Mr. Fox was never forced to deal with the consequences of his actions. He had obstacles, yes, his neighbors are one of them but he could always talk his way out of trouble with them and when seemingly backed up into a wall, you dig your way out. Perhaps if Ash was captured instead of his nephew then Mr. Fox might have to truly deal with his behavior.

Despite its shortcoming it is an enjoyable movie, just don’t walk into the theater expecting a movie worthy of being described as fantastic.  

Thursday, December 10, 2009


Every actor loathes the idea of performing to an empty house and even worse a non-responsive house.  Often times during a performance you can feel the audience's attention.  Whether you are performing a drama or a comedy you can feel it.  In an intense dramatic scene, the audience's gaze can be felt on your neck and the air is sucked out of the room.  In a comedy, there is the audience's laugh.  But when the house is empty or an audience isn't responding it is like a bug repeatedly flying into a window.   You just want to pull your hair out.  Theatre is a communion, says Stanislavsky, originally it's a celebration in honor of Dionysus and in the modern era it is an exchange of humanity.  The ideas and emotions are presented to the audience and without an audience to present our gift to, there is no purpose.  The theater is hollow without an audience.  You are the final collaborator; your attention is all we desire.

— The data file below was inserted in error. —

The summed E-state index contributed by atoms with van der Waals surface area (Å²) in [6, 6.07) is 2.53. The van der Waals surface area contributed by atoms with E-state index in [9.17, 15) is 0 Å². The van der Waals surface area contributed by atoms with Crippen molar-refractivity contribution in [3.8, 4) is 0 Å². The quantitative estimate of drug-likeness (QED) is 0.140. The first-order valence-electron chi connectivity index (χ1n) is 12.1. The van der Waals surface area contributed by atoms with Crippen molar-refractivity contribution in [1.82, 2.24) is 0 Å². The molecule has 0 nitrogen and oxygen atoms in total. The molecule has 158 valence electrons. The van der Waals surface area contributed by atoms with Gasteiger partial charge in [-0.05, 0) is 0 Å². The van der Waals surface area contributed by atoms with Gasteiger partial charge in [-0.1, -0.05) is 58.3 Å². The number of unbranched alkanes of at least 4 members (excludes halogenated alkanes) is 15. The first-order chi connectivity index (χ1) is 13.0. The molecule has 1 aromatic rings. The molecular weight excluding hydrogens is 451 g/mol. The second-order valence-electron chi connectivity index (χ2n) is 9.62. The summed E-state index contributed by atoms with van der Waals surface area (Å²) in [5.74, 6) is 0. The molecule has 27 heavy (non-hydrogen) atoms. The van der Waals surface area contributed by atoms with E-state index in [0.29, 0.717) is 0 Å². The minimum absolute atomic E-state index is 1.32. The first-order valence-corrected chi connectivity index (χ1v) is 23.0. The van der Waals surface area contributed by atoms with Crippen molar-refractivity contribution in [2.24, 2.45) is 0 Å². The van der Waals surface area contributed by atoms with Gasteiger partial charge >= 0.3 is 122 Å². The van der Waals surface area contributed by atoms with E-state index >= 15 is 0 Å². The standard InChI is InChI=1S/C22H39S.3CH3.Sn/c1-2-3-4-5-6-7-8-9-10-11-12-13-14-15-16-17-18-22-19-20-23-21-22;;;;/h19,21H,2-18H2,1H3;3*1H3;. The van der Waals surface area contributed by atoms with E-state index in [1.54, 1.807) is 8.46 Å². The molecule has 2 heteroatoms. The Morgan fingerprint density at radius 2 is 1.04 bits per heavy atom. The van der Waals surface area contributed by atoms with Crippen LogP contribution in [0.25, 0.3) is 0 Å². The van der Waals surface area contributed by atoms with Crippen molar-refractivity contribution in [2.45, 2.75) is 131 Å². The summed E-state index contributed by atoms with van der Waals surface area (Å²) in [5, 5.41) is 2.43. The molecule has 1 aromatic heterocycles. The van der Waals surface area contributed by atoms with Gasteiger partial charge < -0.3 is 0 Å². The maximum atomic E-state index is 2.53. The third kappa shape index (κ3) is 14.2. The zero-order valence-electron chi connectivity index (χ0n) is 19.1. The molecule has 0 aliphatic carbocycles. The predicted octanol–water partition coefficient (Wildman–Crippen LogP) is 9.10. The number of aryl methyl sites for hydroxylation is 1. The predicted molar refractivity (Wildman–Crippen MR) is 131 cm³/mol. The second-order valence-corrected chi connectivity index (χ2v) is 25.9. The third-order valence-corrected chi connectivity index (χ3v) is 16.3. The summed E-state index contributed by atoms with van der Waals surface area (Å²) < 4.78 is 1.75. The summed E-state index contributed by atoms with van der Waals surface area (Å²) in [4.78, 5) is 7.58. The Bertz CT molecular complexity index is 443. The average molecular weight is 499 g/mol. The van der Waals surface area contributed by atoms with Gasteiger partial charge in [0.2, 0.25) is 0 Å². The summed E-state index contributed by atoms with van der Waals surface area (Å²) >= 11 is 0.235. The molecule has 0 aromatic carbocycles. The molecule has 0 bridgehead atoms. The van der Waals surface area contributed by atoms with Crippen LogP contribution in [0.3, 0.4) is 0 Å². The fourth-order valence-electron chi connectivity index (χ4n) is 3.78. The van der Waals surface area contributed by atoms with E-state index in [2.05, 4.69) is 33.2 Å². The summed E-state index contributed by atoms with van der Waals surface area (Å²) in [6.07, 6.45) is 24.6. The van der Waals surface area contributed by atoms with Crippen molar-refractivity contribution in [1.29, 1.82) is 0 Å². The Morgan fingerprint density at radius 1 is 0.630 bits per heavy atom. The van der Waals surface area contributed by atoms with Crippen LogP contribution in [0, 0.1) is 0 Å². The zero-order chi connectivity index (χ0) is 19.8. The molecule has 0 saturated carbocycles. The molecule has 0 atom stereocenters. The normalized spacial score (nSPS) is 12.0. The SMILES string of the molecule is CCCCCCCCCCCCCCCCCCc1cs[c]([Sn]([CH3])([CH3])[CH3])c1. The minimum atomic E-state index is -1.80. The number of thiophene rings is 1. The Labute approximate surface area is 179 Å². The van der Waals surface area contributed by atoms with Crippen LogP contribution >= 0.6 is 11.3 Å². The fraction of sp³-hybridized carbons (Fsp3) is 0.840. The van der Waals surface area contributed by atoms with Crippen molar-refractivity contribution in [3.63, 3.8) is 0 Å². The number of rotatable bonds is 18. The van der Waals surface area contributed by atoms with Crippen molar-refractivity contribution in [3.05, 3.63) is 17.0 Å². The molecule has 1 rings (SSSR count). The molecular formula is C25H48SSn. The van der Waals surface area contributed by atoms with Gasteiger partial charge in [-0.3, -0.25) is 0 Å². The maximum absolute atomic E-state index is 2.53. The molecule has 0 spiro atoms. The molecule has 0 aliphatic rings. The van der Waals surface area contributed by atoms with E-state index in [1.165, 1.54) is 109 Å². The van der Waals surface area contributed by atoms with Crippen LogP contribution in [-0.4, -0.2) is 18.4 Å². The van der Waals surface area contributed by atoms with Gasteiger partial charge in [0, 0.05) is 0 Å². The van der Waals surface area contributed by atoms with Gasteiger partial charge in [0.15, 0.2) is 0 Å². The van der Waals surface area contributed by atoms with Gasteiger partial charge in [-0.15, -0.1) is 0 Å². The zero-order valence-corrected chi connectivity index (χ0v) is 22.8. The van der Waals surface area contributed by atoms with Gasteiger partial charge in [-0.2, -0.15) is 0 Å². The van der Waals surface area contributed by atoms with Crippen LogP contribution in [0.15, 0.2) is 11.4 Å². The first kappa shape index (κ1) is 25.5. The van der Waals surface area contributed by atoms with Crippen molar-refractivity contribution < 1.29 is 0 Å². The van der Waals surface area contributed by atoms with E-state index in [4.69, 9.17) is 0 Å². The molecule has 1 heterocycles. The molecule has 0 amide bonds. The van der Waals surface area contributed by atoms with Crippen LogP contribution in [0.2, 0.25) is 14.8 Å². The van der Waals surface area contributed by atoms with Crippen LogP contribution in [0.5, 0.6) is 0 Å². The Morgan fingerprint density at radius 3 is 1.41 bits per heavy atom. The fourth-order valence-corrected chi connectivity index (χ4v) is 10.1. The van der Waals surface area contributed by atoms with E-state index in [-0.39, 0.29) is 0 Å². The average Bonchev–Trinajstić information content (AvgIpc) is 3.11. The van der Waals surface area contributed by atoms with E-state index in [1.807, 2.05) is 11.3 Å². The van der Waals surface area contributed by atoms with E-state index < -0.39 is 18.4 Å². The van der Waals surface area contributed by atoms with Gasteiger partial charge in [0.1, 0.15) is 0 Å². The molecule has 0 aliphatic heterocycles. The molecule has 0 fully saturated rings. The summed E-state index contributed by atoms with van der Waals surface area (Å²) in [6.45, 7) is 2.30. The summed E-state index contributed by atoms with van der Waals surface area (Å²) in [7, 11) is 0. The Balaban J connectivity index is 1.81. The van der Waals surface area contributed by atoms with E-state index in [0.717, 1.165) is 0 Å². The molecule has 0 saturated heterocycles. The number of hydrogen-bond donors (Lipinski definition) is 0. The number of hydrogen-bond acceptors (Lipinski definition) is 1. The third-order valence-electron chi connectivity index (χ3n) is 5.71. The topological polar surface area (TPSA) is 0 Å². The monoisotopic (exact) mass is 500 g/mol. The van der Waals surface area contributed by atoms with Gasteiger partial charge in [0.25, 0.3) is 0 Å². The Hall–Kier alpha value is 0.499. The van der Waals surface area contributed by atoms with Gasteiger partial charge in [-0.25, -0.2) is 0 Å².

Wednesday, December 2, 2009

Opening Night

Last night, Light In The Dark: Chekhov Shorts ( opened.  Opening night is always an interesting night.  As I get older, I like to step back and observe everyone else.  It's so interesting to see how differently people deal with nerves or lack there of.  Some people do extensive warming up, others listen to music, a few people sing; even fewer like to sit alone.  I like to take a cat nap, if I can.  What better way to relax?  If I time it right, I can take a 15-30 minute cat nap; then do a quick vocal and body warm up.  But no matter how relaxed I might be I have to go pee before I go on stage.  I think I have this unconscious fear of being on stage and having to go to the bathroom.  But hey, it's better than having to throw up before every performance.